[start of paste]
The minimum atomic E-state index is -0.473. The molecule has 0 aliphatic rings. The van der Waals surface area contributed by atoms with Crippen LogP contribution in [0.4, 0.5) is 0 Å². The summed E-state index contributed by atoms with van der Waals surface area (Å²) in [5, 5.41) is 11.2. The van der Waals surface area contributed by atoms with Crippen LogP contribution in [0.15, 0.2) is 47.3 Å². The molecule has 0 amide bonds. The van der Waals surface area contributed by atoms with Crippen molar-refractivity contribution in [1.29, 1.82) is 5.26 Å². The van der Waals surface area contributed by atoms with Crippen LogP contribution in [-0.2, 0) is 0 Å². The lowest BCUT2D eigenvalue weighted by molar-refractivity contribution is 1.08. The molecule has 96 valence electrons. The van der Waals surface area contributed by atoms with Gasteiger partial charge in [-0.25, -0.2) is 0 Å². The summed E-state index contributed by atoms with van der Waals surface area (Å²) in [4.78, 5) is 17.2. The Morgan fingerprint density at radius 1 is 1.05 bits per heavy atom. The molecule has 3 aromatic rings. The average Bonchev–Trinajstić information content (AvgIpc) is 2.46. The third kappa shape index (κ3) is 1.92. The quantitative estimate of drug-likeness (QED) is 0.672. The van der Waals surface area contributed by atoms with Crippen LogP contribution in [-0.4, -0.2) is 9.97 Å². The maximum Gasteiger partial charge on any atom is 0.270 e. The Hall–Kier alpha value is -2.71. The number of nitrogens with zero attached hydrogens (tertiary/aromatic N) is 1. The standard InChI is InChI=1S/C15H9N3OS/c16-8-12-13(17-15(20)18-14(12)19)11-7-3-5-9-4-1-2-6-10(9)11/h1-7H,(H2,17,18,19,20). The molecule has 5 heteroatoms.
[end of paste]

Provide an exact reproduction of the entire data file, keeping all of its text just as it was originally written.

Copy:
The minimum atomic E-state index is -0.473. The molecule has 0 aliphatic rings. The van der Waals surface area contributed by atoms with Crippen LogP contribution in [0.4, 0.5) is 0 Å². The summed E-state index contributed by atoms with van der Waals surface area (Å²) in [5, 5.41) is 11.2. The van der Waals surface area contributed by atoms with Crippen LogP contribution in [0.15, 0.2) is 47.3 Å². The molecule has 0 amide bonds. The van der Waals surface area contributed by atoms with Crippen molar-refractivity contribution in [1.29, 1.82) is 5.26 Å². The van der Waals surface area contributed by atoms with Crippen LogP contribution in [-0.2, 0) is 0 Å². The lowest BCUT2D eigenvalue weighted by molar-refractivity contribution is 1.08. The molecule has 96 valence electrons. The van der Waals surface area contributed by atoms with Gasteiger partial charge in [-0.25, -0.2) is 0 Å². The summed E-state index contributed by atoms with van der Waals surface area (Å²) in [4.78, 5) is 17.2. The Morgan fingerprint density at radius 1 is 1.05 bits per heavy atom. The molecule has 3 aromatic rings. The average Bonchev–Trinajstić information content (AvgIpc) is 2.46. The third kappa shape index (κ3) is 1.92. The quantitative estimate of drug-likeness (QED) is 0.672. The van der Waals surface area contributed by atoms with Crippen LogP contribution in [-0.4, -0.2) is 9.97 Å². The maximum Gasteiger partial charge on any atom is 0.270 e. The Hall–Kier alpha value is -2.71. The number of nitrogens with zero attached hydrogens (tertiary/aromatic N) is 1. The standard InChI is InChI=1S/C15H9N3OS/c16-8-12-13(17-15(20)18-14(12)19)11-7-3-5-9-4-1-2-6-10(9)11/h1-7H,(H2,17,18,19,20). The molecule has 5 heteroatoms.